Minneapolis, Minnesota, has been center stage as the country faces a racial reckoning.
In a Minneapolis Uptown neighborhood, people protested the deaths of George Floyd, Daunte Wright, and the most recent one, Winston Smith Jr., a black man who was killed by U.S. Marshalls. The officers claim that Smith did not comply with them and pulled a firearm in retaliation, which forced them to fatally fire at Smith. However, a woman in the vehicle at the time argues that Smith did not have a firearm with him. Activists have raised issues with the fact that there is zero body cam footage as evidence. They walked the streets of this neighborhood, calling for future transparency and integrity within the city’s police system.
Minutes before midnight, a driver in an SUV accelerated through the street and barreled through the mass of demonstrators. Three people were injured, and a woman, Deona Erickson, was killed. Erickson’s family states that she was committed to social justice and “sacrifice.” Law enforcement speculates that the driver was under the influence of drugs or alcohol.
This tragic event calls for a serious look at the history of racism in Minneapolis and how these hate crimes impact the lives of Black Americans living in this city. Structural racism is an important concept to consider when examining why Minneapolis is the fourth-worst metro region for Black Americans to live in. In 1910, the city enacted racial covenants, legal stipulations mandating that only white people occupy the geographical region. As a result, many Black Americans were pushed to small neighborhoods within the city and remain in these segregated areas today. Police often congregate around these neighborhoods and heavily inflict the laws. While racial covenants are now illegal, the segregational influence persists in the city. The deaths of George Floyd, Daunte Wright, and Winston Smith Jr. prove that discrimination and over-policing of minorities in the city is a prominent issue. The car that plowed through protestors symbolizes the current white supremacy and systemic racism that flows throughout the city.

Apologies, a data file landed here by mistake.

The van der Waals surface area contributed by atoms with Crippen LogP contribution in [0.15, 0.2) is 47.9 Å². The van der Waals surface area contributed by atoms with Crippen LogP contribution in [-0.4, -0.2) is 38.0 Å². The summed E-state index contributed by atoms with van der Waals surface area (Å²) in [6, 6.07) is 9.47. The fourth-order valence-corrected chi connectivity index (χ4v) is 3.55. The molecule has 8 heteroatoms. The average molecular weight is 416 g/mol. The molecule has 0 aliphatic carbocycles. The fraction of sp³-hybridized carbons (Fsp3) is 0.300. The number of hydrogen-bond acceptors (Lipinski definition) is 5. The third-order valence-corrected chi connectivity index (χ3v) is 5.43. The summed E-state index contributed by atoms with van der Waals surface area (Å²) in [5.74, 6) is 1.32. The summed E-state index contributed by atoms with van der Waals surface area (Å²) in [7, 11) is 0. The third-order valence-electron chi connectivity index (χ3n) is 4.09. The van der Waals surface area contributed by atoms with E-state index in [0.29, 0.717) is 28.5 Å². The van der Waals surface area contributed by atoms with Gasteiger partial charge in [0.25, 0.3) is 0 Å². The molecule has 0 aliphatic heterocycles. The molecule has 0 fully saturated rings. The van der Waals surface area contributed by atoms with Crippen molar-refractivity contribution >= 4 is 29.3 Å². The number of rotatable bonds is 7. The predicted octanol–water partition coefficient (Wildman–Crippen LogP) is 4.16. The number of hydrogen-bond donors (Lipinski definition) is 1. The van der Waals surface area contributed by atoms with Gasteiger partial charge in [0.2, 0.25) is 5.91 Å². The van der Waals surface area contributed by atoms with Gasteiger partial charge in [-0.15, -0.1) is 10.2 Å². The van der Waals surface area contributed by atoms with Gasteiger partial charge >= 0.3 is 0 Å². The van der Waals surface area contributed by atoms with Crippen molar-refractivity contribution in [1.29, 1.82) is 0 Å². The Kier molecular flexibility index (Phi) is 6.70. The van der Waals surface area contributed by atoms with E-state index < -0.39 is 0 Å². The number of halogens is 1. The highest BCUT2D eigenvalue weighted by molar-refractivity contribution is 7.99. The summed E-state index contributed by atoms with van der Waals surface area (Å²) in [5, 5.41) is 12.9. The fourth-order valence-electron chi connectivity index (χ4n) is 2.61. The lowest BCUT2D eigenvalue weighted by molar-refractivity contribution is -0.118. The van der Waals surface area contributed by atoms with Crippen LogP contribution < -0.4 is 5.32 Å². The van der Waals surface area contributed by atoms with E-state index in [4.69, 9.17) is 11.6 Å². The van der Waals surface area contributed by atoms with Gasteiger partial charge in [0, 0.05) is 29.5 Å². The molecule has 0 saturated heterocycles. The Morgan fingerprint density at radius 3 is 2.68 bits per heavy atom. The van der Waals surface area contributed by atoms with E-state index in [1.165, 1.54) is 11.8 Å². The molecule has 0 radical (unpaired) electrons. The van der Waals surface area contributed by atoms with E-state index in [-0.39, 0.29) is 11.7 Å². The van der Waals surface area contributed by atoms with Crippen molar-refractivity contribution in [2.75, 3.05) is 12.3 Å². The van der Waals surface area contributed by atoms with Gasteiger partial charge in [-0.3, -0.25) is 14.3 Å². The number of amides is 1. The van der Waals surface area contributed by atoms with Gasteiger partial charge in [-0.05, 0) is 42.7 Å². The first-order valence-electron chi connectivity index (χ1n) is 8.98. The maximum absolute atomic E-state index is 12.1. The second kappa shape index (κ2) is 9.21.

The word “racism” often triggers a strong response from all individuals; whether it be unwavering defensiveness, lack of acknowledgment, or reluctant acceptance, many Americans are sensitive to the word. Despite the harsh reactions the word elicits, it is imperative to hold intelligent discourse on the subject and deeply examine the aspects of life it impacts. From salary deficiencies to housing segregation, Black Americans have to confront a different reality than their white counterparts. Our former president Barack Obama was subjected to harsh media attention, often ridiculing his policies and dehumanizing his appearance. Marginalized communities are having to live in fear and without any justice. The fight for equality requires mass support and demonstration. Cars driving through a crowd of demonstrators not only threatens equality but our democracy as a whole. The first amendment clearly states that citizens have the right to assemble and petition peacefully. We must not only protect our minority communities but their rights as well. Let us continue to strengthen our determination, condemn hate, and exercise our right to protest for change peacefully. Let every foot put in front of the other carry us towards a more civil and just society.